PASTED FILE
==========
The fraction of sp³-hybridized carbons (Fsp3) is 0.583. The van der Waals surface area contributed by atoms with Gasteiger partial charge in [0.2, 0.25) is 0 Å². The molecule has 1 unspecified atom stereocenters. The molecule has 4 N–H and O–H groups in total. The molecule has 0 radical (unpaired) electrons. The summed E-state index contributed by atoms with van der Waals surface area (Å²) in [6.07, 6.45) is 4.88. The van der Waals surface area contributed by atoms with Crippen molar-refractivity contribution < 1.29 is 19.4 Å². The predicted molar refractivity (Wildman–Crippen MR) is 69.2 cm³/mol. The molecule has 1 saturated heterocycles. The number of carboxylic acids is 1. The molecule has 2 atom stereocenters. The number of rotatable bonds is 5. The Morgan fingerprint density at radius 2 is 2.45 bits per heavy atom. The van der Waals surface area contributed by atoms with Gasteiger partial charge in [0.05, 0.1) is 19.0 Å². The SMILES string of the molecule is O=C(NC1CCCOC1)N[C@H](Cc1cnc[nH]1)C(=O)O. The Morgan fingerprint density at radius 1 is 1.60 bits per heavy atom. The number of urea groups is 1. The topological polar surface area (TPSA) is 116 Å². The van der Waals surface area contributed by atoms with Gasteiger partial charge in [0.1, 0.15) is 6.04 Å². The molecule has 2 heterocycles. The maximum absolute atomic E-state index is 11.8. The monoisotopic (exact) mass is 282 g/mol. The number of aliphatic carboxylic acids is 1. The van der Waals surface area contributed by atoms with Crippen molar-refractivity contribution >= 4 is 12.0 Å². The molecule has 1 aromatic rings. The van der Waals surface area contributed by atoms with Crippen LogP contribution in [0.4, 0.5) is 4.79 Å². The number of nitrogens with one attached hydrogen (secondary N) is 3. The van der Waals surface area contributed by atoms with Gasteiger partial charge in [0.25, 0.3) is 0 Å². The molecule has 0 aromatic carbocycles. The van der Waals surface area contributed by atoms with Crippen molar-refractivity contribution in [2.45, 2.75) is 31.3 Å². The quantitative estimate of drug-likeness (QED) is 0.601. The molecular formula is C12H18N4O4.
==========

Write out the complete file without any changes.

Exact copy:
The fraction of sp³-hybridized carbons (Fsp3) is 0.583. The van der Waals surface area contributed by atoms with Gasteiger partial charge in [0.2, 0.25) is 0 Å². The molecule has 1 unspecified atom stereocenters. The molecule has 4 N–H and O–H groups in total. The molecule has 0 radical (unpaired) electrons. The summed E-state index contributed by atoms with van der Waals surface area (Å²) in [6.07, 6.45) is 4.88. The van der Waals surface area contributed by atoms with Crippen molar-refractivity contribution < 1.29 is 19.4 Å². The predicted molar refractivity (Wildman–Crippen MR) is 69.2 cm³/mol. The molecule has 1 saturated heterocycles. The number of carboxylic acids is 1. The molecule has 2 atom stereocenters. The number of rotatable bonds is 5. The Morgan fingerprint density at radius 2 is 2.45 bits per heavy atom. The van der Waals surface area contributed by atoms with Gasteiger partial charge in [0.05, 0.1) is 19.0 Å². The SMILES string of the molecule is O=C(NC1CCCOC1)N[C@H](Cc1cnc[nH]1)C(=O)O. The Morgan fingerprint density at radius 1 is 1.60 bits per heavy atom. The number of urea groups is 1. The topological polar surface area (TPSA) is 116 Å². The van der Waals surface area contributed by atoms with Gasteiger partial charge in [0.1, 0.15) is 6.04 Å². The molecule has 2 heterocycles. The maximum absolute atomic E-state index is 11.8. The monoisotopic (exact) mass is 282 g/mol. The number of aliphatic carboxylic acids is 1. The van der Waals surface area contributed by atoms with Crippen molar-refractivity contribution >= 4 is 12.0 Å². The molecule has 1 aromatic rings. The van der Waals surface area contributed by atoms with Crippen LogP contribution in [0.4, 0.5) is 4.79 Å². The number of nitrogens with one attached hydrogen (secondary N) is 3. The van der Waals surface area contributed by atoms with Gasteiger partial charge in [0.25, 0.3) is 0 Å². The molecule has 0 aromatic carbocycles. The van der Waals surface area contributed by atoms with Crippen molar-refractivity contribution in [2.45, 2.75) is 31.3 Å². The quantitative estimate of drug-likeness (QED) is 0.601. The molecular formula is C12H18N4O4.